cheers, sujomo

Steven Coxhead said...

Thanks, Sujomo. Yes, why is torah so prominent in the Old Testament? Good question! And I like your thinking when you say that old covenant torah is relevant to us, but that it needs to be viewed through Christ in the context of the whole canon.

Ultimately the Old Testament prophets were positive about torah in the new covenant age too (e.g., Deut 30:1-14; Jer 31:33; Ezek 36:26-27), as was the Apostle Paul (Rom 2:14-16, 26-29; 8:2, 4; and also Rom 8:7 when read in the converse)!

John Thomson said...

Steven

Peter would not agrre with you.

Acts 15:10 (ESV)
Now, therefore, why are you putting God to the test by placing a yoke on the neck of the disciples that neither our fathers nor we have been able to bear?

Paul refers to it as a 'yoke of slavery' gals 5:1.

Further

Gal 3:23 (ESV)
Now before faith came, we were held captive under the law, imprisoned until the coming faith would be revealed.

In fact, Paul even tells the Galatian gentiles that to embrace law is equivalent to returning to the slavery of their old religions.

Gal 4:9 (ESV)
But now that you have come to know God, or rather to be known by God, how can you turn back again to the weak and worthless elementary principles of the world, whose slaves you want to be once more?

None of this sits comfortably with a rosy picture of the law.

In fact it is to a generation under law that Jesus says

Matt 11:28-30 (ESV)
Come to me, all who labor and are heavy laden, and I will give you rest. Take my yoke upon you, and learn from me, for I am gentle and lowly in heart, and you will find rest for your souls. For my yoke is easy, and my burden is light.”

These texts must be borne in mind when we are likely to be enamoured by law. the law could not give rest in the land (Hebs 3,4), rest is found in Christ.

Steven Coxhead said...

Hi John,

I agree that the law of Moses was a yoke on the nation of Israel. It led to exile and death. But we still have to explain the psalmist's exuberance for the law in Ps 119.

Any thoughts?

John Thomson said...

I think Ps 119 corresponds to Roms 7. In Roms 7 we have a godly Jew knowing what sin is through the law and glad that it informs him (7:7; knowing that the law is spiritual (7:14); and the commandment holy, righteous and good (7:12. He delights in the law of the Lord in his inward being (7:22) but for all of this has no power to keep it, feels condemned by it, and wishes to be free from the body of death that is unable to obey it. The commandment that prosed life delivered death. With his mind he serves the law of God but in his flesh the law of sin. Thus he feels his wretchedness.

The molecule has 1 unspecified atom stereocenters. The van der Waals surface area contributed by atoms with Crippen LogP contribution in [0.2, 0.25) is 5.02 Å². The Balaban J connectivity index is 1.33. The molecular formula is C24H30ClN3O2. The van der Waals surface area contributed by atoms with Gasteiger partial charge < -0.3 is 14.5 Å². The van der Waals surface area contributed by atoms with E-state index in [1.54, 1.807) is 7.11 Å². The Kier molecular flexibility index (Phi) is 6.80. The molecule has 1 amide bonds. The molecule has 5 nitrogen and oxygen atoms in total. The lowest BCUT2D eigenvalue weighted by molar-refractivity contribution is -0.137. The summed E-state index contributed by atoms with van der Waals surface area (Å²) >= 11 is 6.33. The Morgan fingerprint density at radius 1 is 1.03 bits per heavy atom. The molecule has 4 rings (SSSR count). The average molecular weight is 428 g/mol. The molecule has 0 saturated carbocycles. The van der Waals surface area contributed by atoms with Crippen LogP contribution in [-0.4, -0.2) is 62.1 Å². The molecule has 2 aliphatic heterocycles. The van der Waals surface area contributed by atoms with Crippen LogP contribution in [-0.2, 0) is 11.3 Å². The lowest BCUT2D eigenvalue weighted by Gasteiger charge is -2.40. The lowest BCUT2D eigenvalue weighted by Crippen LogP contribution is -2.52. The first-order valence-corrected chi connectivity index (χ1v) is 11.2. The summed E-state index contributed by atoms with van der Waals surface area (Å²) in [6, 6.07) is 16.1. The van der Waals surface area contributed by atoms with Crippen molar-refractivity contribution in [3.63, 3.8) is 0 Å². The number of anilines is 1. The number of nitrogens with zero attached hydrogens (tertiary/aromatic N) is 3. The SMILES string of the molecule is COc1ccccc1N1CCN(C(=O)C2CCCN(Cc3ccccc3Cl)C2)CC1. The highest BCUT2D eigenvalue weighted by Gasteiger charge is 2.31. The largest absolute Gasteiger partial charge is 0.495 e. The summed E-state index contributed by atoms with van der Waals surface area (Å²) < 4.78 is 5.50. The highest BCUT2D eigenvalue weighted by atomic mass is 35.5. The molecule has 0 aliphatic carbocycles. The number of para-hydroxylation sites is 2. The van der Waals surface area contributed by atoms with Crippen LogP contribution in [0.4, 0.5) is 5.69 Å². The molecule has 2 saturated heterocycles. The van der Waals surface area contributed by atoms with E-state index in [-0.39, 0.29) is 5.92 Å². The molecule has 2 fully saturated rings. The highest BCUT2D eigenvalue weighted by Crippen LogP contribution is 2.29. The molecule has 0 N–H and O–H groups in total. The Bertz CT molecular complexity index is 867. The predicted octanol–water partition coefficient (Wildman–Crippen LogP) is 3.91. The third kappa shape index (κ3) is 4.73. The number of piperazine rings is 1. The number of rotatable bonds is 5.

This is not the NT believer's struggle of flesh against Spirit in which he has victory but the OT believer's struggle (apart from the indwelling Spirit) as a renewed heart with the law of God in which he has constant defeat.

Psalm 119 decribes both. We have the renewed mind delighting in the law of the Lord but we have also the wretchedness of failure.

Ps 119:5-6 (ESV)
​​​​​​​​Oh that my ways may be steadfast in keeping your statutes! ​​​​​​​​Then I shall not be put to shame
.

A great deal of the psalm is aspirational. Moreover, it acknowledges failure.

The Psalmist looks to God's covenantal love as his refuge in failure

Ps 119:124 (ESV)
​​​​​​​​Deal with your servant according to your steadfast love, and teach me your statutes.

In fact as you say elsewhere law here is broader than 'the law' it is the whole Pentateuch. It contains Patriarchal promise and these promises expanded in the Pentateuch. Moreover, the Psalmist sees the need for the Lord to enable him.

Ps 119:133 (ESV)
​​​​​​​​Keep steady my steps according to your promise, and let no iniquity get dominion over me.

Ps 119:147-148 (ESV)
​​​​​​​​I rise before dawn and cry for help; I hope in your words. ​​​​​​​​My eyes are awake before the watches of the night, that I may meditate on your promise.

In a sense his faith enables him to live beyond the law as 'this do and live'.

I don't claim this answers all the questions, far from it. I accept that the Psalmist has victory beyond that which Roms 7 seems to allow, however, I am persuaded this is the right general direction though my understanding is limited.

In truth, I cannot really understand how people without NC experience of God can live lives of faith.

Steven Coxhead said...

Hi John,

I'll do a post in the next day or so in response to your comment. I don't think we can get around Ps 119 that easily.

The saints in the old covenant age could live lives of covenant faith, because they had the law written on their heart by the Holy Spirit.